Voicing 7th Chords


 A little bird told me you wanted to learn voicing 7th chords. Thanks for your emails.

 Here is what I have learned from Noah Baerman on voicing 7th chords.

7th chords open up a whole new world of possibilities. It is funny to think that just
one extra note per chord can greatly alter the sound, but dealing with 7th chords does
just that. Voicing becomes much more important now that we are using 7th chords.
More notes create more voicing possibilities. As jazz keyboardists, we strive to learn
what those possibilities are, how to execute them and what impact each one may have
on the overall sound.

Voice Leading

Here are two examples of voicings for a ii-V-I in Bb Major.

1. C/ CEbGBb
  
    F/CEbFA

    Bb/BbDFA

2. C/CEbGBb

    F/FACEb

    Bb/BbDFA

The first example makes more sense. Each voicing flows smoothly to the next one,
and the hands have to move very little to play the progression. In the second example
the sound is broken up, and the right hand has to jump around to play the chords.
The difference is that the first example uses good voice leading. Voice leading is the
smooth movement of voices (notes) from one chord tot he next. If your hands are
jumping all over the place, you're probably not using good voice leading, and the
music is unlikely to sound smooth or cohesive. To voice lead well, your hands should
use the least possible amount of energy. Imagine that, the easier it is to play, the better it sounds!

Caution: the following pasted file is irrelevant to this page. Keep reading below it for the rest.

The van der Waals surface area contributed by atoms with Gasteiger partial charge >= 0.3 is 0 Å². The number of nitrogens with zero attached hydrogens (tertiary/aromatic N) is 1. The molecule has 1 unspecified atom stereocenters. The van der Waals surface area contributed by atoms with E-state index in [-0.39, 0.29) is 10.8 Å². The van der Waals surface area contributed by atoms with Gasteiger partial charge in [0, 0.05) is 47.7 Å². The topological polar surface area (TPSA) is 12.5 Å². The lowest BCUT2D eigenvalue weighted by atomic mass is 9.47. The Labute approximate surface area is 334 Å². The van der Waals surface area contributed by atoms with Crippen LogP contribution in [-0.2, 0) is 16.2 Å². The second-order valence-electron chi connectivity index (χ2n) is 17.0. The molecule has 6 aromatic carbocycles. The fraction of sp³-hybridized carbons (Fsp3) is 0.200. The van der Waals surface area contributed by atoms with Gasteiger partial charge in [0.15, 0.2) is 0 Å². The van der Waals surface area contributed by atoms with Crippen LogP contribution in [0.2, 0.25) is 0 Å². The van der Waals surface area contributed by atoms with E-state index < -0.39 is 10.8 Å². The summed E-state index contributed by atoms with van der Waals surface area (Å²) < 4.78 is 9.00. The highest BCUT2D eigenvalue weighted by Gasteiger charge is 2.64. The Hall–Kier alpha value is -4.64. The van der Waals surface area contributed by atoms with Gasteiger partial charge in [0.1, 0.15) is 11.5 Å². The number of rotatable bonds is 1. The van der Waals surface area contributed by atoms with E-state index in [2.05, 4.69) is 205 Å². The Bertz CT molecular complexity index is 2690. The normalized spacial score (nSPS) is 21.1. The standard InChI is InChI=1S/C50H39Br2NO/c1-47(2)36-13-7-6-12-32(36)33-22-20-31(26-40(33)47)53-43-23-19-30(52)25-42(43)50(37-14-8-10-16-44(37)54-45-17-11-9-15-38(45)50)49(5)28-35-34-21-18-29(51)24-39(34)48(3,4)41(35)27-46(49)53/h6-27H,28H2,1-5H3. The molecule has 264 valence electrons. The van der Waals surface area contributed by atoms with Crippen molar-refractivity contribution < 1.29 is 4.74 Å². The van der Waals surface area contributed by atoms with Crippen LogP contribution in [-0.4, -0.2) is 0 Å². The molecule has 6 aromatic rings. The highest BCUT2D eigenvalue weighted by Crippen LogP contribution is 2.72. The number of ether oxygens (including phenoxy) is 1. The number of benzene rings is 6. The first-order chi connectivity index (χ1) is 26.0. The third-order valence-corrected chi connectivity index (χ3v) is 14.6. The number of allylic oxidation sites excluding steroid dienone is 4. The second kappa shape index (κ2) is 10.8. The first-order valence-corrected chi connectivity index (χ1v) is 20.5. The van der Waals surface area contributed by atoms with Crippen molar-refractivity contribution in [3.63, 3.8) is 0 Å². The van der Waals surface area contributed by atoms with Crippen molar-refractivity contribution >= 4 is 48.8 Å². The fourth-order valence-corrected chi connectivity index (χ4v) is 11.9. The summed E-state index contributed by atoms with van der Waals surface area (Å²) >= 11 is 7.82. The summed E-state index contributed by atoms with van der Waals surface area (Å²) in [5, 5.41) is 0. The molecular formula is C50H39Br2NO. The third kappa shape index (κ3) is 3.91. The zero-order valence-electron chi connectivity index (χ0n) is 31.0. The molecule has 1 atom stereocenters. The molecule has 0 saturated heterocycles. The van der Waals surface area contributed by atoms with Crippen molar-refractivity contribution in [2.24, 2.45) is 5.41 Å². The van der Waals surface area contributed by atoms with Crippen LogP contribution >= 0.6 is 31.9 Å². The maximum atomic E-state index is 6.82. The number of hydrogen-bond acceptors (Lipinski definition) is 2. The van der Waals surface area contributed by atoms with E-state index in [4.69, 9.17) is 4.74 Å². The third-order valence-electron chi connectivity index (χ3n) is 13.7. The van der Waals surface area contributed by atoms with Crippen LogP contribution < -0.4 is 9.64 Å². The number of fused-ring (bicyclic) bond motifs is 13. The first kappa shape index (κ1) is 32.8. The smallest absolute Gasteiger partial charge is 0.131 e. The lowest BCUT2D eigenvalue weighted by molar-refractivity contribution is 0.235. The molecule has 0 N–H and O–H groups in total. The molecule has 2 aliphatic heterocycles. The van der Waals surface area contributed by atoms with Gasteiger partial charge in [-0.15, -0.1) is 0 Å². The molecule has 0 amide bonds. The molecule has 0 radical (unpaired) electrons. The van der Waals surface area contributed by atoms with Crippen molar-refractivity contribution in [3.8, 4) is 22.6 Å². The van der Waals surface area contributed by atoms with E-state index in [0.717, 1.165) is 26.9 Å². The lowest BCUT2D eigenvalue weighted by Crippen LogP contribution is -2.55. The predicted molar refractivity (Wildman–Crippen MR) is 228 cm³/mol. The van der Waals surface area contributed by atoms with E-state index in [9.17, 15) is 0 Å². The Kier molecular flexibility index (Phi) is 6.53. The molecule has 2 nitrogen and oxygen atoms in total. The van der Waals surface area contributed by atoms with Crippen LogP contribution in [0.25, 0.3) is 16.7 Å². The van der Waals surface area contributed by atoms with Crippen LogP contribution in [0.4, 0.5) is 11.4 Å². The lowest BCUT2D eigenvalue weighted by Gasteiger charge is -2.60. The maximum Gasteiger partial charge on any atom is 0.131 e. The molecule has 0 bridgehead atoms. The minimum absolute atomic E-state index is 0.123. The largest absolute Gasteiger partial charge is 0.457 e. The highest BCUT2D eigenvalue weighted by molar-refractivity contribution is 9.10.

3. Example of a iii-vi-ii-V-I progression in F Major with good voice leading.

A/GACE (Amin7)

D/FACD (Dmin7)

G/GABbD (Gmin7)

C/GBbCE (C7)

F/FACE (FMaj7)

Each of the four voices in the right hand moves very little as the chords change.
Just like the individual singers in a choir, who can't jump around too much without 
getting tired and confused, the voices in a chord should avoid leaps whenever possible.
The bass notes move around more but that's inevitable when the roots are moving in large
intervals like 4ths and 5ths. Since the left hand is playing one note at a time, it is not
difficult to play.

We have more freedom with voicing when the left hand plays the roots. So far, we've
been playing four notes at a time in the right hand whenever we play 7th chords.
Now that we're getting  the hang of them, we can eliminate one of those notes.


4. The right hand can play the 3rd, 5th, and 7th of each chord. The left hand can take 
care of the roots.

D/FAC (Dmin7)

G/DFB (G7)

C/EGB

With this kind of voicing, the sound becomes more open. We don't lose the fullness
because all four notes of each chord are still being played. WE still use the same method
of voice leading, simply omitting the root from the right hand. Let's take the following
progression in B minor.

5. Roots in l.h. and 3rds, 5ths and 7ths  in r.h. with smooth voice leading.

B/ADF# (Bmin7)

E/BDG (Emin7)

B/ADF# (Bmin7)

G/BDF# (GMaj7)

C#/GBE (C#min7b5)

F#/A#C#E (F#7)

B/ADF# (Bmin7)

If we begin the progression with a different voicing for the first Bmin7 chord,
then the voice leading will naturally lead to other voicings for the rest of the chords,
since other voicings will be within easier reach.

6. Here's another way of voicing the same changes with the same technique.

B/DF#A (Bmin7)

E/DGB (Emin7)

B/DF#A (Bmin7)

G/DF#B (GMaj7)

C#/EGB (C#min7b5)

F#/C#EA# (F#7)

B/DF#A (Bmin7)


Hope these are helpful examples. You may want to visit these resources.

Advanced Gospel Courses

Gospel Core Essentials


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All the best,





"The beautiful thing about learning is that no one can take it away from you." B.B.King
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